In Defense of Ambiguity

In Defense of Ambiguity

Patrick J. Hayes (Institute for Human and Machine Cognition, USA) and Harry Halpin (University of Edinburgh, UK)
Copyright: © 2008 |Pages: 18
DOI: 10.4018/jswis.2008040101
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Abstract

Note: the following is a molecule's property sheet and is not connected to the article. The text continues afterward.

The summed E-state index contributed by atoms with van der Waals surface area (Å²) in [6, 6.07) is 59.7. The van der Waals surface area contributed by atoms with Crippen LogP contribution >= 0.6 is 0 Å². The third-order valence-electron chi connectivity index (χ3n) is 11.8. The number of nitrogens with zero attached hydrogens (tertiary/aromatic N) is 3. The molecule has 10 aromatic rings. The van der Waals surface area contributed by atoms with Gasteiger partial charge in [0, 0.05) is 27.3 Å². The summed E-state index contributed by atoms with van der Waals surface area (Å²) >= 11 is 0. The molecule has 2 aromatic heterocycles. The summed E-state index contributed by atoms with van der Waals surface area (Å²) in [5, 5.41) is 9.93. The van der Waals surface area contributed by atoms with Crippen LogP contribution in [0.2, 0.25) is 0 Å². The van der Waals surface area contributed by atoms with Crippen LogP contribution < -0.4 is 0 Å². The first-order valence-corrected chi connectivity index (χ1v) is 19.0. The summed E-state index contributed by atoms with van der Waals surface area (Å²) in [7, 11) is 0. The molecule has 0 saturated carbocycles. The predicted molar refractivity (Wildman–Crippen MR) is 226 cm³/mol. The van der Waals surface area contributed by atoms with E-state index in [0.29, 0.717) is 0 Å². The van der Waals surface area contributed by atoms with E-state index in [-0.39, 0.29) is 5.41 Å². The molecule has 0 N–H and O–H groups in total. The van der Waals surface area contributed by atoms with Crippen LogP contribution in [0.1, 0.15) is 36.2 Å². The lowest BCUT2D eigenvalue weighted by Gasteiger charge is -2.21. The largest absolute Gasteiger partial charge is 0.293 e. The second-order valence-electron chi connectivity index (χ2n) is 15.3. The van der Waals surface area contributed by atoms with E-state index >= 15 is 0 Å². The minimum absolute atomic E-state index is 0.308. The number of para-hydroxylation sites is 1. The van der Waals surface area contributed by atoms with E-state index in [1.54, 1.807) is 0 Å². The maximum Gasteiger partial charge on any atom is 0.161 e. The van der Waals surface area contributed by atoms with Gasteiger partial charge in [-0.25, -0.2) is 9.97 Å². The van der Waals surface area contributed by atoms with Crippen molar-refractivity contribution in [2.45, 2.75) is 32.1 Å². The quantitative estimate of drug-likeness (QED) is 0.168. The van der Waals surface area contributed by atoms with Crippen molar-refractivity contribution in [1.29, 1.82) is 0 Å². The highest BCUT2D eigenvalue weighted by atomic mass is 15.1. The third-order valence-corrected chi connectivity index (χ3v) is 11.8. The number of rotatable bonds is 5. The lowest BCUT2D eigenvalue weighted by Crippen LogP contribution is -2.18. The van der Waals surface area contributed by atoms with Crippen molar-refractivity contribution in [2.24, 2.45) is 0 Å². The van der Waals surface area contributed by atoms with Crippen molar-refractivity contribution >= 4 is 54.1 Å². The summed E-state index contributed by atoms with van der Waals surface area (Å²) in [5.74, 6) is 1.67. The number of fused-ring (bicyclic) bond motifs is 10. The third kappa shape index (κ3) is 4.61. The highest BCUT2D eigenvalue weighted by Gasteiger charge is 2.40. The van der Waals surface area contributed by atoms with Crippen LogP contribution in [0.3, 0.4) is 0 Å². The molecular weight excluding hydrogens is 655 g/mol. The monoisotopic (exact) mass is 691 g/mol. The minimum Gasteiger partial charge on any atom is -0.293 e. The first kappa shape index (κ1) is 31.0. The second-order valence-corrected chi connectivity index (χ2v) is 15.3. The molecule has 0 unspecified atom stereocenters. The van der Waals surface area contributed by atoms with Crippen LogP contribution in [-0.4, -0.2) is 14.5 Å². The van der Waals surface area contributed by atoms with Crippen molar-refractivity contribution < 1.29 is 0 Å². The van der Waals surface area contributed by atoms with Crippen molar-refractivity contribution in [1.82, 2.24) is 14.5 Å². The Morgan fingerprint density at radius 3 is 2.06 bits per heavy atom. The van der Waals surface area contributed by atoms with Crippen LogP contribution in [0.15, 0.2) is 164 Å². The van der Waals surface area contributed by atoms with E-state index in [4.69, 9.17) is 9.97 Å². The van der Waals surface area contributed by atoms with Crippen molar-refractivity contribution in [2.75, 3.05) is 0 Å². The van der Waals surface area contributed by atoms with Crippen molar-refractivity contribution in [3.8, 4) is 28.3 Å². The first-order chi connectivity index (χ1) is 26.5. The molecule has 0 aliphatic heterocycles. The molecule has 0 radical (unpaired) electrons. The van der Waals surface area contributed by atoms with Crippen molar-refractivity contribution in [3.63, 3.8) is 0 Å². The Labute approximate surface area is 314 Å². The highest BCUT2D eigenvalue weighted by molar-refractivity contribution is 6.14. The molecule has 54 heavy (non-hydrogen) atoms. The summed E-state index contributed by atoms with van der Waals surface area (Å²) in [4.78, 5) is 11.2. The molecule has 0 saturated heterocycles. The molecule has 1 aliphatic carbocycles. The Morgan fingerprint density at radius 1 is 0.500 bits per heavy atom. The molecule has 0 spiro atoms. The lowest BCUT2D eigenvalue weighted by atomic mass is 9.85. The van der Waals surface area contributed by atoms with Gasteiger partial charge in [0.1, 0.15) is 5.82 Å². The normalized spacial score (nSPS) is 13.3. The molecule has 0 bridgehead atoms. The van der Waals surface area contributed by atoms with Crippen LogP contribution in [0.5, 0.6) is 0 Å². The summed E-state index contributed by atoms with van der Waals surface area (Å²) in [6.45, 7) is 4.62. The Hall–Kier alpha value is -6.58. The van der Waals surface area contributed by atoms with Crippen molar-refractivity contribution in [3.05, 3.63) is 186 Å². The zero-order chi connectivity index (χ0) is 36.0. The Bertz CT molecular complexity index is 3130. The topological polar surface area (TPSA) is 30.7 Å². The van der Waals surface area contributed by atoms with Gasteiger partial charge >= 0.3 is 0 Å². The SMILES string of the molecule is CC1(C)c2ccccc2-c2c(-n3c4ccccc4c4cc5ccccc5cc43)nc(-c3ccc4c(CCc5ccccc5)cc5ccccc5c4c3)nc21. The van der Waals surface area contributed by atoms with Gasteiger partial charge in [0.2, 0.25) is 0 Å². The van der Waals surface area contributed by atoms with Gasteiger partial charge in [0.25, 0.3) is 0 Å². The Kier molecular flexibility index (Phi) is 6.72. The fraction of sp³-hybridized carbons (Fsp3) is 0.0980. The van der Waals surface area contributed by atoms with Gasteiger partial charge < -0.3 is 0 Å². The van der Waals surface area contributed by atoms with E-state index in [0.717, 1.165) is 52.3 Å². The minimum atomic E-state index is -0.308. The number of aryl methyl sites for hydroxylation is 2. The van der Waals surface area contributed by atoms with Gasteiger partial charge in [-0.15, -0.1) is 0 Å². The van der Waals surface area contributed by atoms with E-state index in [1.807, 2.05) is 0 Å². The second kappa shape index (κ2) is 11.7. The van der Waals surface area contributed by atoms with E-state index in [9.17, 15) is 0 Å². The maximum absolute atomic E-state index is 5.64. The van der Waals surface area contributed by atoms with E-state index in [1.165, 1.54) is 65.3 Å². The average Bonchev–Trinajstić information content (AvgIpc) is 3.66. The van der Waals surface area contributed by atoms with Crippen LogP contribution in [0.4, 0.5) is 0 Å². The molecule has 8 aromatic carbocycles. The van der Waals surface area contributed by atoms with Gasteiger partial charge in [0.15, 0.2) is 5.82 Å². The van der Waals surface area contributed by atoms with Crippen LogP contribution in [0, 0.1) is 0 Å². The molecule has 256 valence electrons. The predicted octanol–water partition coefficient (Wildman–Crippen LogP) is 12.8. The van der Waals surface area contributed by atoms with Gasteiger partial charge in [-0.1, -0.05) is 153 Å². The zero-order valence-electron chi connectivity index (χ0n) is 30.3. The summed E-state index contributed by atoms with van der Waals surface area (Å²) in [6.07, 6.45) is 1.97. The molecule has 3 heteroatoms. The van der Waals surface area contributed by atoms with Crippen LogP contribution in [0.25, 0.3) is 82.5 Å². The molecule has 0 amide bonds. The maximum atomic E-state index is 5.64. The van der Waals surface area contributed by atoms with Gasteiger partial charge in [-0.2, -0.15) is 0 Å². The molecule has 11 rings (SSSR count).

URIs, a universal identification scheme, are different from human names insofar as they can provide the ability to reliably access the thing identified. URIs also can function to reference a non-accessible thing in a similar manner to how names function in natural language. There are two distinctly different relationships between names and things: access and reference. To confuse the two relations leads to underlying problems with Web architecture. Reference is by nature ambiguous in any language. So any attempts by Web architecture to make reference completely unambiguous will fail on the Web. Despite popular belief otherwise, making further ontological distinctions often leads to more ambiguity, not less. Contrary to appeals to Kripke for some sort of eternal and unique identification, reference on the Web uses descriptions and therefore there is no unambiguous resolution of reference. On the Web, what is needed is not just a simple redirection, but a uniform and logically consistent manner of associating descriptions with URIs that can be done in a number of practical ways that should be made consistent.

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